To the casual observer, it sounds odd: One of their triplets has a heart defect, and Jayme and Chris Harper are grateful.
“It could have been much worse,” Jayme said. “We just thank God every day she’s alive. We’re grateful. Be thankful for what you have, and not what you don’t have.”
What they have are three girls they love, and despite odds that were stacked highly against their favor, they will be celebrating their second birthday today.
The family also is embarking on a five-month campaign to raise money and awareness for the American Heart Association, as one of the girls, Lauren, was chosen last month to publicly represent the Four-State Heart Walk in Joplin in September.
She’s the perfect candidate, her mother said. She has had three heart surgeries, and is fitted with a pacemaker that continually monitors her heart rate, and beats for her if needed.
“We want to get the word out that it’s just not an elderly person’s disease,” Jayme said.
The triplets were born May 17, 2011, at Freeman Hospital a full eight weeks prematurely. Five days later, their home on Jackson Avenue was blown away by an EF-5 twister while they continued to struggle in the neonatal intensive care unit NICU.
Addison, the feisty one at 1.13 pounds, had been born first, followed by Lauren, the more laid-back of the three, weighing in at 2.2 pounds. Reagan, the last to make an appearance, was the biggest at 3.11 pounds.
Reagan was the first to leave Freeman in early July 2011, weighing in at 6.9 pounds. Addison was next on Aug. 11, weighing 5.7 pounds. But Lauren required multiple surgeries at Children’s Mercy in Kansas City to correct a congenital heart condition, and wouldn’t come home for good until December that year.
In the year following their birth, their parents shared updates with the Globe on several occasions: Finding and settling into their new home, the generosity of friends and strangers, their first Christmas together.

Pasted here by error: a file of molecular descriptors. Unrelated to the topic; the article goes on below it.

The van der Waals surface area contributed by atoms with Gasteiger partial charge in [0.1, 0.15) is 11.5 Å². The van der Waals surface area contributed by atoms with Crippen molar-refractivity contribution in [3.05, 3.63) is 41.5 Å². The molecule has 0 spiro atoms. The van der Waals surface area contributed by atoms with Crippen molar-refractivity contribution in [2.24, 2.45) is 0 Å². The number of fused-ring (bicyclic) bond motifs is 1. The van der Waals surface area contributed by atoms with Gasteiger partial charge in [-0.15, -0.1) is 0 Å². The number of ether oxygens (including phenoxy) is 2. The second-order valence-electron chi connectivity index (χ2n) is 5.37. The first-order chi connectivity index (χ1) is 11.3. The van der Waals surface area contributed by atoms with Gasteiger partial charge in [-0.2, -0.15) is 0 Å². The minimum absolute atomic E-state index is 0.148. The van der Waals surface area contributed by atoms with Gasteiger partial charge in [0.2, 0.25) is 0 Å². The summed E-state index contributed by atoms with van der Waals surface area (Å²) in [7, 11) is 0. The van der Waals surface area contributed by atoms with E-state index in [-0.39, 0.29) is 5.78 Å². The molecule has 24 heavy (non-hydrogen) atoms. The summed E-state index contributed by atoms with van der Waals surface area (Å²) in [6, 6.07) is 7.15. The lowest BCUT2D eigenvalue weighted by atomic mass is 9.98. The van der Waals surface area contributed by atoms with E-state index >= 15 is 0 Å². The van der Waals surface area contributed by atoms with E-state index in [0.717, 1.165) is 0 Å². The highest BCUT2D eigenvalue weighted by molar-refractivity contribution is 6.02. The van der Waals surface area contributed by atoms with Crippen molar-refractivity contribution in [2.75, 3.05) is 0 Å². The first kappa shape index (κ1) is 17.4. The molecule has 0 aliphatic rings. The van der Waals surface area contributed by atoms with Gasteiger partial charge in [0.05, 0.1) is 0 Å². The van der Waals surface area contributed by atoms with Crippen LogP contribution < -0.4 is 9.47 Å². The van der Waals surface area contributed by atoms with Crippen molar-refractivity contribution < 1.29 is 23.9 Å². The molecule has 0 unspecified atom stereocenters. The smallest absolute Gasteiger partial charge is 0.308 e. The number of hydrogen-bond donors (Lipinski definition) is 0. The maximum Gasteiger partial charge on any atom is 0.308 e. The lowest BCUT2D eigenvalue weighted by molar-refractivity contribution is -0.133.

Their medical ordeals are far from over, however.
“We still go to Kansas City every eight weeks for Lauren and Addison,” Jayme said. “We’re getting ready to go see the kidney doctor for first time, because Lauren also has only one functioning kidney.”
During one of her heart surgeries, a vocal chord was accidentally clipped and therefore paralyzed, which necessitated a feeding tube because it limited her ability to swallow. It also limited her speech.
“She’s speaking a little bit now, but she will be limited. She can hear us; you can understand her. Like she says the basics — ’Mom,’ ‘Dad,’ ‘Nana’. But unfortunately for her birthday, we can only give her icing. The feeding tube will be there awhile,” Jayme said.
But that hasn’t deterred the family for looking outside of themselves.
“We went to the Heart Walk last year in Joplin at Missouri Southern, to test the waters,” she said. “We were invited by her heart doctor’s office in Springfield, and we thought, ‘What a great thing to be in.’
“Then we decided to challenge ourselves. We said, ‘We’re going to give back. We were given this gift, this child.’”
The family registered for the Heart Walk in Springfield, held this April, and got busy raising money. Their total was $1,100.
During conversations with organizers, Harper shared their experiences and previous Joplin Globe articles.
“They heard our story, and they asked us if Lauren would be the face of the Heart Walk in Joplin,” Jayme said. “I told him, ‘Put us to work any way you can, because it’s our chance to give back, because the American Heart Association had helped Lauren so much’.”
Their goal for the Joplin Heart Walk is to raise $2,200 — double what they raised for Springfield. Having just begun, they have $50.
“But hey, that’s a foot in the door,” Jayme said.
They have asked those planning to attend her birthday party to, in lieu of gifts, give donations for the Heart Walk.
They also have embarked on a media campaign in partnership with the American Heart Association to promote the event.
“We do a lot of media stuff, they’ll use her photo on posters, and when we get to the event, we’ll go up on stage and tell our story,” Jayme said. “We’re trying to spread awareness that it’s not just an old person’s disease. It happens in little people.”
An estimated minimum of 32,000 infants are expected by the American Heart Association to be affected each year by heart defects. Of these, about 25 percent require invasive treatment in the first year of life.